The Canadian Privacy Law Blog: Developments in privacy law and writings of a Canadian privacy lawyer, containing information related to the Personal Information Protection and Electronic Documents Act (aka PIPEDA) and other Canadian and international laws.

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The author of this blog, David T.S. Fraser, is a Canadian privacy lawyer who practices with the firm of McInnes Cooper. He is the author of the Physicians' Privacy Manual. He has a national and international practice advising corporations and individuals on matters related to Canadian privacy laws.

For full contact information and a brief bio, please see David's profile.

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The views expressed herein are solely the author's and should not be attributed to his employer or clients. Any postings on legal issues are provided as a public service, and do not constitute solicitation or provision of legal advice. The author makes no claims, promises or guarantees about the accuracy, completeness, or adequacy of the information contained herein or linked to. Nothing herein should be used as a substitute for the advice of competent counsel.

This web site is presented for informational purposes only. These materials do not constitute legal advice and do not create a solicitor-client relationship between you and David T.S. Fraser. If you are seeking specific advice related to Canadian privacy law or PIPEDA, contact the author, David T.S. Fraser.

Monday, December 26, 2005

Credit card info taken from Guidance Software is used in fraudulent activity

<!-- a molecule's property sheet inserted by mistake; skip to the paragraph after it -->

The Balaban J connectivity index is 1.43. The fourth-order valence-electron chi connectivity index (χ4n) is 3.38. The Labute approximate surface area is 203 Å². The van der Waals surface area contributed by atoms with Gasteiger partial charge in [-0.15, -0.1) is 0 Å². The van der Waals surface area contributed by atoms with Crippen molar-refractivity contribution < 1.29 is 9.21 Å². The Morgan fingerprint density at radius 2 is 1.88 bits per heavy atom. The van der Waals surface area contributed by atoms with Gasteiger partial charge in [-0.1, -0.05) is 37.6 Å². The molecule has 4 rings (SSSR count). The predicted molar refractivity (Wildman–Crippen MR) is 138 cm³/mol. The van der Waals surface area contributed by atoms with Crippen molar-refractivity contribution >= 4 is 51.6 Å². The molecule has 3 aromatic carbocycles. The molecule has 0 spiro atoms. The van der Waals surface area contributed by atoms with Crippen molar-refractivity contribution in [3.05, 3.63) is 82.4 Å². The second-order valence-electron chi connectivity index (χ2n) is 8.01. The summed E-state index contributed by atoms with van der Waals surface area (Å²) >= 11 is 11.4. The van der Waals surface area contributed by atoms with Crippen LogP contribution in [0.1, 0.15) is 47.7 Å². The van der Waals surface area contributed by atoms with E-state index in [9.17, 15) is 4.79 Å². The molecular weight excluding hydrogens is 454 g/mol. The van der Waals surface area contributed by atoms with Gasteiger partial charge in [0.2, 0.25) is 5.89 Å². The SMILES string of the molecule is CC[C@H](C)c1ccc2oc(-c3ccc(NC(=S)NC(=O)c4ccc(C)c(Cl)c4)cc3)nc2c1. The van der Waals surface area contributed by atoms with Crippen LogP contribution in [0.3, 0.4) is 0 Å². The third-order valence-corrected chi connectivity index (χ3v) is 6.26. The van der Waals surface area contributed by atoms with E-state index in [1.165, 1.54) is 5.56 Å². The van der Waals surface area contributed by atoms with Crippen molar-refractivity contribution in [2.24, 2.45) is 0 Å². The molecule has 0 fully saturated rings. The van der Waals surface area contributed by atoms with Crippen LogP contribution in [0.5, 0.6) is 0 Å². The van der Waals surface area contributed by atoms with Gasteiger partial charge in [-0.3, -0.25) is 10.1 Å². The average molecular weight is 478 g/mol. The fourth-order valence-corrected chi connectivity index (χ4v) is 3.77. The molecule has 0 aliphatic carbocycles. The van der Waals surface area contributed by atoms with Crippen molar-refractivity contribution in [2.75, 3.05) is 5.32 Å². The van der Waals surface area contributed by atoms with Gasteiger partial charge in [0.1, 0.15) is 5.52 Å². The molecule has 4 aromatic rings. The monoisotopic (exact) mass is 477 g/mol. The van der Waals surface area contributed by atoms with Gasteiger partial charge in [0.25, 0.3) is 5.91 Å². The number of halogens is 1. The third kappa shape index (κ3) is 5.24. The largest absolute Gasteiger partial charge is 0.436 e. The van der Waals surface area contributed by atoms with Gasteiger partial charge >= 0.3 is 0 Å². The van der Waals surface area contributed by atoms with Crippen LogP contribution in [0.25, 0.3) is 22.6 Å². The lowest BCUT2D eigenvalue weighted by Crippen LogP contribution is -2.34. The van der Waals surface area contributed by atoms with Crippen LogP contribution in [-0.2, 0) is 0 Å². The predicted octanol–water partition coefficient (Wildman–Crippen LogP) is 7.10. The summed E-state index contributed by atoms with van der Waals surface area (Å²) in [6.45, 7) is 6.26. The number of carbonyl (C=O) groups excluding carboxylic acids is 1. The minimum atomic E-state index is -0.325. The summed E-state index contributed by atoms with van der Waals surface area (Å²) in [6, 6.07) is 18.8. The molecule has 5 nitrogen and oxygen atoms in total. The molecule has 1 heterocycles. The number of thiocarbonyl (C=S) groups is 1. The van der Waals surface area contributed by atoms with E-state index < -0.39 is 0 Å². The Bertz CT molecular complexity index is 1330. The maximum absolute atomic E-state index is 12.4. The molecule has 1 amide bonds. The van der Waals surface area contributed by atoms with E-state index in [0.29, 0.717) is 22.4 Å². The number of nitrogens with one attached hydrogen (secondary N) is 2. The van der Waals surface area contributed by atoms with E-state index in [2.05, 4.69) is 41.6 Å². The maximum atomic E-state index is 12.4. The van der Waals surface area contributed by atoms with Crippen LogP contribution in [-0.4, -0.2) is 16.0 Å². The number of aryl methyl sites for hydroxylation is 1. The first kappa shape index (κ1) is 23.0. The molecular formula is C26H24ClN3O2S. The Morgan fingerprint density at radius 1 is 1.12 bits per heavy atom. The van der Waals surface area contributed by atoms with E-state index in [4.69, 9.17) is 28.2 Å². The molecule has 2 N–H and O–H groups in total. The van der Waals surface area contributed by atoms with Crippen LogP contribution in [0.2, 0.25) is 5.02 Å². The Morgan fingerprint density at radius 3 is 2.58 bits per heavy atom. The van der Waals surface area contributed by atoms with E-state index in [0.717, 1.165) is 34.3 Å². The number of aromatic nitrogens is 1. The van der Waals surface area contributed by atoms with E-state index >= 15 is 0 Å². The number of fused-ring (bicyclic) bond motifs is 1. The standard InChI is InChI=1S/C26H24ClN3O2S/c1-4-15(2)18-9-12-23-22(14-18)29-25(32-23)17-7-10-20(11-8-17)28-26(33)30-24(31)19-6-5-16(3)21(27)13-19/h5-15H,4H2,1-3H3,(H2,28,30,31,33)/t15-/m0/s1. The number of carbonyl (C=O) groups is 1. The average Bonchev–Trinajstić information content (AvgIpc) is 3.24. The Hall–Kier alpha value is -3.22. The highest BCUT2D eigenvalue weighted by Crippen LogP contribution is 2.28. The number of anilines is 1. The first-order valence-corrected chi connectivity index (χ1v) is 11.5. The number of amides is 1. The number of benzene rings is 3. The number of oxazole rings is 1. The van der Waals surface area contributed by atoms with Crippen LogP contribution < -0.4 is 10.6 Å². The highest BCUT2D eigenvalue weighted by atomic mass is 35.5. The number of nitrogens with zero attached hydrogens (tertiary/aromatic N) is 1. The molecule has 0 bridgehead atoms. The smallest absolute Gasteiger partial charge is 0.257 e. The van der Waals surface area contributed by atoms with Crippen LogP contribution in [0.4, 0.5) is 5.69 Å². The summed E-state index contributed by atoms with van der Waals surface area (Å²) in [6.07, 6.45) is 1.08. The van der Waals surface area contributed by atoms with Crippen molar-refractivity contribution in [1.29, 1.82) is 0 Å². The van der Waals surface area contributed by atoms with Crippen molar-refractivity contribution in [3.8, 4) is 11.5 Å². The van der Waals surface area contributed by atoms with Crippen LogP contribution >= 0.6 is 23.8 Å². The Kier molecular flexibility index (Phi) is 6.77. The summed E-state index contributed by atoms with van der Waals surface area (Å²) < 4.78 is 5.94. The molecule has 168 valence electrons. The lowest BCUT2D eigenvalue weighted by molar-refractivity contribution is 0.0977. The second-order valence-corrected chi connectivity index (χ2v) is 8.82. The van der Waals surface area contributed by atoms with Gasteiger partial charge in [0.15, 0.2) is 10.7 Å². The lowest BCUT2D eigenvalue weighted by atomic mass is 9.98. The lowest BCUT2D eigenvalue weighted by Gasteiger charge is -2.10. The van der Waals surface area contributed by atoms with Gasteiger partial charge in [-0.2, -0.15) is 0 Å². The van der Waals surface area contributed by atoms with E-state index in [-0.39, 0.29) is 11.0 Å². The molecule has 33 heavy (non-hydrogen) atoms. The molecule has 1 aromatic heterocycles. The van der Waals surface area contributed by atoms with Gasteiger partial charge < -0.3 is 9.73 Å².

I reported last week that Guidance Software Inc.'s customer database had been hacked (The Canadian Privacy Law Blog: Incident: Computer forensics firm hacked; credit card info of 3800 customers compromised). Now, there are some reports that some of the credit card numbers taken have been used in fraudulent activity:

The Hackers infiltrated key police database

...John Colbert, chief executive of Guidance, said the attack "is ironic, but it highlights that intrusions can happen to anybody. It’s not a matter of if, but of when, so nobody should be complacent about their (computer network) security."

The Los Angeles Electronic Crimes Task Force is leading an investigation, along with the U.S. Secret Service and FBI, Colbert said. He said the breach has led to "a few instances of fraud" involving the stolen credit card numbers.


For additional coverage, see:

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12/26/2005 07:20:00 AM  :: (1 comments)  ::  Backlinks
I think it's awful that credit card numbers are so easy of access! Some criminals use them in their fraudulent activity. I'm really afraid of that my Unsecured Gold MasterCard will suffer the same fate.
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